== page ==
Meth: The cost of cleanup

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MARQUETTE COUNTY, Mich. (WLUC) - In part one of this series, TV6 looked at what to do if you encounter a meth dump site on the side of the road or in the woods. In part two, TV6 looked into the precautions officers take to safely clean up the drugs and how much it costs.

Just some of the items in this meth response trailer are what Upper Peninsula Substance Enforcement Team (UPSET) officers use to stay safe while cleaning up a meth site. Filled with everything from breathing apparatuses to flame resistant suits, the U.P. has three of these trailers packed with tens of thousands of dollars of equipment. But Upper Michigan didn't always have these resources.

"One of the big things why it was so expensive,” said UPSET Detective Sergeant Ron Koski. “Every time we'd come across a meth lab or a meth dump site, we'd have to call a special hazmat transport crew."

That’s no longer the case.

"Through the DEA and the Michigan State Police, there's been agreements under the container program in which the State Police has provided containers through DEA funding,” Detective Sgt. Koski said. “They're strategically located throughout the state and now, members of UPSET have gone through the packaging school and extra training, so that not only we can dismantle the labs but then we can package it up, and then we transport it to the containers."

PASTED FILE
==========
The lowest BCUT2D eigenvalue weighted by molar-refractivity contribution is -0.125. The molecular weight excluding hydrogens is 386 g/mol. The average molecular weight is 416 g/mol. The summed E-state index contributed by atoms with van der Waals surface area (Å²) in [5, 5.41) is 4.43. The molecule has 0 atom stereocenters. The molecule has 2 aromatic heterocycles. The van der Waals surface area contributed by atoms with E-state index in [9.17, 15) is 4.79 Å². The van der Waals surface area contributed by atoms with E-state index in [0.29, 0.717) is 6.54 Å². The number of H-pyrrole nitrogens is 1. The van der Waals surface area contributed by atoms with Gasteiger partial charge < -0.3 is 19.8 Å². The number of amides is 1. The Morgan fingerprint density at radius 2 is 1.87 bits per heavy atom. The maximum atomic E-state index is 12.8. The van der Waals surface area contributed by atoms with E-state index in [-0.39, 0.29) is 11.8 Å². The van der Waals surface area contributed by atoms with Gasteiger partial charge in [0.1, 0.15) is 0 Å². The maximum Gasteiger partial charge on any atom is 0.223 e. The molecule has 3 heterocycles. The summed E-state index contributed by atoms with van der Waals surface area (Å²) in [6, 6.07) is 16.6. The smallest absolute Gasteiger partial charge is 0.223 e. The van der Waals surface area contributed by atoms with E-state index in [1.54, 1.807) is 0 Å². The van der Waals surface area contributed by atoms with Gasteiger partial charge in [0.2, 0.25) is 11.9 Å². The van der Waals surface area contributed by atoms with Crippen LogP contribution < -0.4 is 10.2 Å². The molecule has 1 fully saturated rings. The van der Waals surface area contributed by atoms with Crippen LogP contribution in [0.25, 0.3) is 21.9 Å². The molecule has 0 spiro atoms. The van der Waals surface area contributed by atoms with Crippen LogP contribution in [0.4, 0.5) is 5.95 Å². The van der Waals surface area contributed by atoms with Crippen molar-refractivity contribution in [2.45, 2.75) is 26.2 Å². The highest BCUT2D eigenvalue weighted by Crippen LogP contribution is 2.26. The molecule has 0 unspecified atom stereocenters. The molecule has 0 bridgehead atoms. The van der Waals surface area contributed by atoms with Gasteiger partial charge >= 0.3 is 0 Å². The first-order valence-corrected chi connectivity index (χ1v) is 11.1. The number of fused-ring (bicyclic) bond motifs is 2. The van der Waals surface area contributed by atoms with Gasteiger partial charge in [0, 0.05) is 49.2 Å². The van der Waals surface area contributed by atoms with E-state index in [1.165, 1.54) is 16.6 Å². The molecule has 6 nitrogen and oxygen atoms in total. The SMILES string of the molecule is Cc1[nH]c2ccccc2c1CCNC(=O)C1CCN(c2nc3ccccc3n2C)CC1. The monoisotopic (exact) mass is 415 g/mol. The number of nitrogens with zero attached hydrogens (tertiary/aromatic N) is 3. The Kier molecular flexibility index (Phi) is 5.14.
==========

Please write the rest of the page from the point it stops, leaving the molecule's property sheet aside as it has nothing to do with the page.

The container for the U.P. is behind the Negaunee Post of the Michigan State Police. Once it's filled with all the hazardous waste from multiple meth site cleanups, it's picked up and transported, which is organized by the D.E.A.

It used to cost thousands of dollars more because without this secured storage container, pickup had to be scheduled after every meth cleanup, no matter how small.

"So instead of coming up three times a week to pick up from three labs, they'll come up once a month,” Detective Sgt. Koski said. “So the costs have cut way down."

Detective Sgt. Koski said cleanup is still expensive, mainly because of high equipment costs and overtime pay.

"Probably a dump site is a minimum of $500 every time,” Detective Sgt. Koski said. “A meth lab can be anywhere from $3,000-$5,000 by the time you do all the paperwork and all the buckets that have to be replaced because a lot of the buckets are one time use and they're anywhere from $100-$300 a piece."

"And then we have suits. A lot of our suits are one time use each and they're $150-$300 a pop," Detective Sgt. Koski said.

"We go through and wipe ‘em all down with alcohol,” Detective Sgt. Koski said of the cleanup.

"It doesn't look that bad and you think you can just throw it in some buckets,” Detective Sgt. Koski said. “All it takes is for one thing to go wrong and then everything goes wrong."



 
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